Tim Duy thinks that the Federal Reserve has backed itself into a corner. He is right that the Fed because it was independent was in a "better position to raise regulatory and supervisory roadblocks during the debt build-up compared to other, more politically susceptible agencies." But at the time the Federal Reserve did not see itself as in a much better position. As one extremely senior member of the FOMC told me in 2005: "We stand up and say: "We don't care that you lenders want to issue this mortgage and you homebuyers want to sign it, we won't let you!' and how long do we last in front of Congress?" And he calls for the Federal Reserve to declare war on all too-big-to-fail financial institutions.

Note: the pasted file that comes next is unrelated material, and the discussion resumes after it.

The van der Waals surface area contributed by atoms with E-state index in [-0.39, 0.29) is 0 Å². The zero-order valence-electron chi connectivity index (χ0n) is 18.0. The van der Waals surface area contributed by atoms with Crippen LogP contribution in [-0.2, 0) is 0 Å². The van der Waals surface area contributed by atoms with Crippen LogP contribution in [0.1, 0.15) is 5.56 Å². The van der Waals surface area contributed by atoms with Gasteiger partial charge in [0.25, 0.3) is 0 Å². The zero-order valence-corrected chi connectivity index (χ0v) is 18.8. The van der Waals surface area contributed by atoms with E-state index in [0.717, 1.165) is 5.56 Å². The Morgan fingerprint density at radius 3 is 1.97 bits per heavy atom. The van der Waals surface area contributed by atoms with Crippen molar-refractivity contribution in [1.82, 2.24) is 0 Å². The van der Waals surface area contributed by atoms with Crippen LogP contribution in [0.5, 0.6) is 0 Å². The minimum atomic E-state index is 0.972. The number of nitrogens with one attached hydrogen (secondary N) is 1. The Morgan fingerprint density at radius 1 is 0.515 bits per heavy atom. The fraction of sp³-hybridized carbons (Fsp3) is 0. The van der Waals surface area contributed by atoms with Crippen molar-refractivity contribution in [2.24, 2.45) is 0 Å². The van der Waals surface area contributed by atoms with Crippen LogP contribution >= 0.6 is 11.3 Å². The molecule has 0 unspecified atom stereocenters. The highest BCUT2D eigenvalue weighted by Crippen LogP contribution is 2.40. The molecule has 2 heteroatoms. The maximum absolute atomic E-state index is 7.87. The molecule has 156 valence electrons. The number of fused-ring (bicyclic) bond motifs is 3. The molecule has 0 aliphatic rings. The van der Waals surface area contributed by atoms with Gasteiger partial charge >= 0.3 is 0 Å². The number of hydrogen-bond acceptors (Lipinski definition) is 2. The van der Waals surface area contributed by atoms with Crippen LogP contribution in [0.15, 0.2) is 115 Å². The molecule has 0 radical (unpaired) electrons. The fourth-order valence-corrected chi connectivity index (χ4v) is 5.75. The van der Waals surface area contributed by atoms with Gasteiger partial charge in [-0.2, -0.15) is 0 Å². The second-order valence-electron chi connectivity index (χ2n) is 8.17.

I think Tim is broadly right. This was, in fact, the reason that I was calling for at least partial nationalization and the government's taking of proper equity stakes in the banks last fall. The worst outcome would have been not trying or failing to rescue the banking system. But rescuing the banking system in a way that leaves the public believing that bankers have profited and taxpayers lost--as the public now does--is also a bad place to be.
Tim Duy writes: